2012: The Year of Fox Fire in Finland

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The Finnish word for the northern lights, or aurora borealis, is ‘revontulet’, meaning fox fire. This originates from an old folk tale in which an arctic fox started fires by running through the snow covered landscapes, its bushy tail throwing sparks up into the sky. I love this story, and choose to recount it whenever people ask me what the northern lights are. Apparently some people, on the other hand, hold a different belief. One whereby the phenomenon of the aurora borealis is caused by charged particles colliding with atoms in the atmosphere, which are then moved by the Earth’s magnetic field. The resulting energy and light, they insist, causes us to see the wavering colourful lights. Hmmm… Fire foxes for me. 

The awe-inspiring natural show is different every time, with colors varying from blue, green, purple, yellow, and red. The changes in colours and shapes create a truly magical effect that should be a must on any travel enthusiasts bucket list. It is also worth mentioning that 2012 is going to be a particularly impressive and intense year for the aurora borealis due to the Solar Maximum.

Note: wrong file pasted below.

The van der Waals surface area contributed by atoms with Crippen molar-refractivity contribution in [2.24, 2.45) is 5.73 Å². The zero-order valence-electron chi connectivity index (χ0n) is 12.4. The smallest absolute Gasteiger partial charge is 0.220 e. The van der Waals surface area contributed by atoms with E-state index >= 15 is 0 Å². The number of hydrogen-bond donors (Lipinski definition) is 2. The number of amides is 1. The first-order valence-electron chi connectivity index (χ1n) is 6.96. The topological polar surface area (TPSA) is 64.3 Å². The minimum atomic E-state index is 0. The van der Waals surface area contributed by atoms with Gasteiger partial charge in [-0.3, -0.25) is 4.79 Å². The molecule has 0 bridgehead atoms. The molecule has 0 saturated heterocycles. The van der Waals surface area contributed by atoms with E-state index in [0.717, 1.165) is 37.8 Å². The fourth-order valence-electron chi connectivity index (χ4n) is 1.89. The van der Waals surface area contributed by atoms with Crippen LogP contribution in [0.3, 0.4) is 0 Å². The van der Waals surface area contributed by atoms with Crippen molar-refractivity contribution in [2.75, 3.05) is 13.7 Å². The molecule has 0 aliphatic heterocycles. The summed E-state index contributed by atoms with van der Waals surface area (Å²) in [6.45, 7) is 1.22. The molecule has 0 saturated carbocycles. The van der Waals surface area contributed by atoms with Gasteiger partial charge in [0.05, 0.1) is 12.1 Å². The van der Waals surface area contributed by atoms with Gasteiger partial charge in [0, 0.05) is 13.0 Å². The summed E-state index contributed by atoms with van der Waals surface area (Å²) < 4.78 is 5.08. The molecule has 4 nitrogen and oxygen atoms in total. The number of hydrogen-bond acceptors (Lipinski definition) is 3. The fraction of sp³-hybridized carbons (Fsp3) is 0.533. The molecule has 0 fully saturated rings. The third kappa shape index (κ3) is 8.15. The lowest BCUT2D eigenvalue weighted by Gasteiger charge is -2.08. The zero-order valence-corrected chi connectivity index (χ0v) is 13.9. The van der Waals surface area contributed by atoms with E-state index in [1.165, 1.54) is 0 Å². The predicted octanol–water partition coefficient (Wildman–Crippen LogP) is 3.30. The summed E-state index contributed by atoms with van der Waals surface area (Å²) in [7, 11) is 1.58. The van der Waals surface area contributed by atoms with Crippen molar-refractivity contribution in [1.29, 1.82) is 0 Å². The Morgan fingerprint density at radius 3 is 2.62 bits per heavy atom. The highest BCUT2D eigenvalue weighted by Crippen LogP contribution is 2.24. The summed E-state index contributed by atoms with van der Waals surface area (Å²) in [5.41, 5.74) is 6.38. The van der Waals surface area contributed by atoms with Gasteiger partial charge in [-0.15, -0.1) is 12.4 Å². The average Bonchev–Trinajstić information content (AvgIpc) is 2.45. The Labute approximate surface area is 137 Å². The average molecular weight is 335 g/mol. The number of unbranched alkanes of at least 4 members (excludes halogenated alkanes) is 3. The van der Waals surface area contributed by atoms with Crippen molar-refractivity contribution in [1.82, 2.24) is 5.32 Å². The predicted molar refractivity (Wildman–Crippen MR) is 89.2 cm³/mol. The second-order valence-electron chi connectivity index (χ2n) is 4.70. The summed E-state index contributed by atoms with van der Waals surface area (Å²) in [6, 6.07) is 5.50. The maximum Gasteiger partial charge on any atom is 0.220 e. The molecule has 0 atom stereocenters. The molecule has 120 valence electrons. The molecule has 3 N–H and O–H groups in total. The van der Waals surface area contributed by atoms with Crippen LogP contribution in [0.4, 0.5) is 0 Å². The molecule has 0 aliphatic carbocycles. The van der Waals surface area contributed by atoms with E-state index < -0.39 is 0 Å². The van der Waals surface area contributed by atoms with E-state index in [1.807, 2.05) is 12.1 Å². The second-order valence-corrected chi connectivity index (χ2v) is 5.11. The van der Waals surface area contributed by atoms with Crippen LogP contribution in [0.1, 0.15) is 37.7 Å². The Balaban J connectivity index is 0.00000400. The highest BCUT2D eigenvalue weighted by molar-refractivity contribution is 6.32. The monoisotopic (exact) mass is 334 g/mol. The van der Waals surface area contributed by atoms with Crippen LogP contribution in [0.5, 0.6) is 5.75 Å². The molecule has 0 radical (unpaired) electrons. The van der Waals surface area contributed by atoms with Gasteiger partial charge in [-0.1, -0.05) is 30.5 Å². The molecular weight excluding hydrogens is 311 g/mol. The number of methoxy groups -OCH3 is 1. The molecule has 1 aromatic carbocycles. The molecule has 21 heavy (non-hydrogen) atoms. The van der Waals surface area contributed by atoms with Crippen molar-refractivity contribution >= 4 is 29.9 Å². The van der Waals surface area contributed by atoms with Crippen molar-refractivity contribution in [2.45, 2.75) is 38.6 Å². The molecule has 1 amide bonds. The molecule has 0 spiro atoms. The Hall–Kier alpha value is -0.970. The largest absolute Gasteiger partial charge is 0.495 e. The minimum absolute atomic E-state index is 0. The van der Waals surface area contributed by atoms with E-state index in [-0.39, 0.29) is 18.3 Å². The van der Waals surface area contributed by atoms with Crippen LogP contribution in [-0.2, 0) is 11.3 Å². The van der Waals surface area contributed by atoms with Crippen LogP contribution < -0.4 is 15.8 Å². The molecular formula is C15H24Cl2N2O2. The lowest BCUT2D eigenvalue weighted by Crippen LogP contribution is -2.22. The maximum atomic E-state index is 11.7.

This is the period in the solar cycle when the sun’s magnetic field on the solar equator rotates marginally faster than at the solar poles. Given that each cycle is usually about 11 years, and that the last Solar Maximum was in the year 2000, we are now due another. So they say. In truth, the fox population has grown over recent years, resulting in enthusiastic snow running, and plentiful tail swishing.

Due to the brighter-than-normal nature of this year’s ‘revontulet’ light show, the aurora borealis will be visible to large parts of Europe. The best places to see the colourful display will, however, be towards the Arctic Circle. For those of us in and around Europe, that most likely means areas around Scandinavia. The further towards the Arctic Circle, the better.

Those taking holidays to Lapland, Iceland, and other parts of Scandinavia in 2012 are likely to witness the stunning dance of light. In order to see the northern lights at their best, you should view them on a clear night, preferably away from light pollution caused by towns. Amazingly, on a good night, the northern lights can provide as much light as the moon.

If you are considering holidaying in the land of fox fires, there’s plenty to keep you busy. The fairytale landscape of Finnish Lapland has snow-laden pine forests, perfect for dog sledging through. Reindeer safaris, snow-mobiling, ice fishing are popular too, not to mention cross-country and alpine skiing, snowboarding etc. At the end of a day exploring the fox’s natural habitat, warming up and relaxing Finnish style is the icing on the cake; saunas and karaoke are more or less compulsory.










Guest post/contributed by Tessa Bowles, an eager explorer, and loves Holidays to Lapland.


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